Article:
5 Tips to Stay Calm For Breast Cancer Patients
The truth is simple when it comes to breast cancer—it’s dreadful.
I’ve taught yoga to survivors who kicked cancer to the curb, watched incredibly strong women endure treatment while still keeping a sparkle in their eye, and felt my heart drop as I learned of a dear friend’s diagnosis. This disease is a beast. Joy is not synonymous with breast cancer, but that doesn’t mean it can’t be found during the process. I’ve compiled a short list of tips to help anyone enduring breast cancer to stay calm and find the silver lining. Take a deep breath, read on, and use these tips anytime you need a shot of calming inspiration.
I always teach my students to aim true and stay true. This means setting a daily intention for how you want to be, interact, react and get out there boldly to share your talents. The trick is this—anyone can set intention. The hard part is keeping it. Once your aim is true, you need to stay true, and if you’re dealing with breast cancer, that’s no cakewalk. It’s crucial to create a sacred space where your intention cannot only live but thrive. This can live in a journal you keep full of affirmations, messages of love and support you write on your mirror, supportive notes placed in strategic places or even an altar or collage where you can collect images, letters and objects that bring you emotional peace and support. Beyond this, write down or say out loud something or someone you’re grateful for every day. You have the power to manifest good even in your most challenging moments.
This is without a doubt one of the most beneficial practices you can nurture during this difficult time. A daily meditation practice will help silence all of the fears, insecurities and distractions to bring you back to the heart of the moment and what truly matters—you living fully. A dear student of mine, who is also a breast cancer patient, reminded me that cancer doesn’t just affect the patient—its stressors affect the entire extended family. A meditation practice will not only help to calm you down, but it will also alleviate the stress of your entire tribe.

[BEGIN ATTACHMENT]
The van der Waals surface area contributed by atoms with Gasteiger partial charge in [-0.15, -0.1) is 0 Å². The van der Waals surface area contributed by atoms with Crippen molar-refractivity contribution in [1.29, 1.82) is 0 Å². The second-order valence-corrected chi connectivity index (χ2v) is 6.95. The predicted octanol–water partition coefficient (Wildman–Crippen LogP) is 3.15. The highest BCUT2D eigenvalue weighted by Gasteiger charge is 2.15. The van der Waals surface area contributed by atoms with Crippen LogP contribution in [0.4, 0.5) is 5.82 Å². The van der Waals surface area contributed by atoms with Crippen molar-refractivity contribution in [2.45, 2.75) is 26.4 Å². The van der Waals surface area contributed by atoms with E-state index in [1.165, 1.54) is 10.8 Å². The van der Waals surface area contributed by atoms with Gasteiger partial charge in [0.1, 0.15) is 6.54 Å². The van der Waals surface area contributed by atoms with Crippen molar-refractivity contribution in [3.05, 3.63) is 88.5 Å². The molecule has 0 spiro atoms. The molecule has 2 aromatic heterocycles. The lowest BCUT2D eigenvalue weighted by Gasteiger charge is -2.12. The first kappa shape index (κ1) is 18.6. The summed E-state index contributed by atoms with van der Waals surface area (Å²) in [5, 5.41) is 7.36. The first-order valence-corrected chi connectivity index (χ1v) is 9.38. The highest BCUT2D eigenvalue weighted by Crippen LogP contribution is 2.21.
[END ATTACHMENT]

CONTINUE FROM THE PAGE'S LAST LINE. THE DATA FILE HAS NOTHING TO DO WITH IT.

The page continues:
Try a simple five-minute meditation like this: Inhale and think, “I am not my body”. Exhale and think, “I am not this disease.” Repeat this in a comfortable seat with your eyes closed and palms up resting on your knees.
Breast cancer treatment will put a damper on your desire or ability to be physically active, but that’s where a yin yoga practice comes in. Yin yoga (a restorative style) is a forgiving and supportive style of physical activity to keep you connected to your body. It’s also a beautiful reminder that your body—though it may seem so at times—is not the enemy I taught breast cancer survivors yoga, and we used gentle chest openers and strengtheners to bring them back into their power. When practiced on a regular basis (I recommend at least four days a week up to a daily practice), these postures combined with intention and breath have the power to heal. I advise searching for yoga-for-cancer classes in your area. Sharing this practice with fellow women will only amplify the power of the experience.
The initial prognosis can open up a huge jar of fear and unanswered questions. The future is suddenly uncertain and full of undesirable events and hurdles to jump over. The unfortunate truth is that breast cancer is brutal and unkind, but you don’t have to let it rule you or your future. Lindsay Avner, founder of Bright Pink, recommends planning positive things to look forward to. She recommends putting dates on your calendar (whether it be a lunch date with a good friend or a spa day) to serve as a reminder of all the good still alive in your life. Focus on the positive and remember that there are still so many great things ahead of you.
A roller-coaster ride isn’t nearly as enjoyable without someone there to hold your hand or scream her head off with you. Don’t be afraid to reach out to the closest members of your tribe to help you with your difficult moments. Lindsay Avner recommends having a confidante sit in on all of your doctors’ appointments and helping you with the time-consuming healthcare and insurance tasks. Don’t try to take on the world by yourself—allow and invite support in. Let your loved ones be your rock when you get hit with heavy news. They’ll bring you back to reality and away from the edge of panic. Cancer’s got nothing on the bond of a loved one.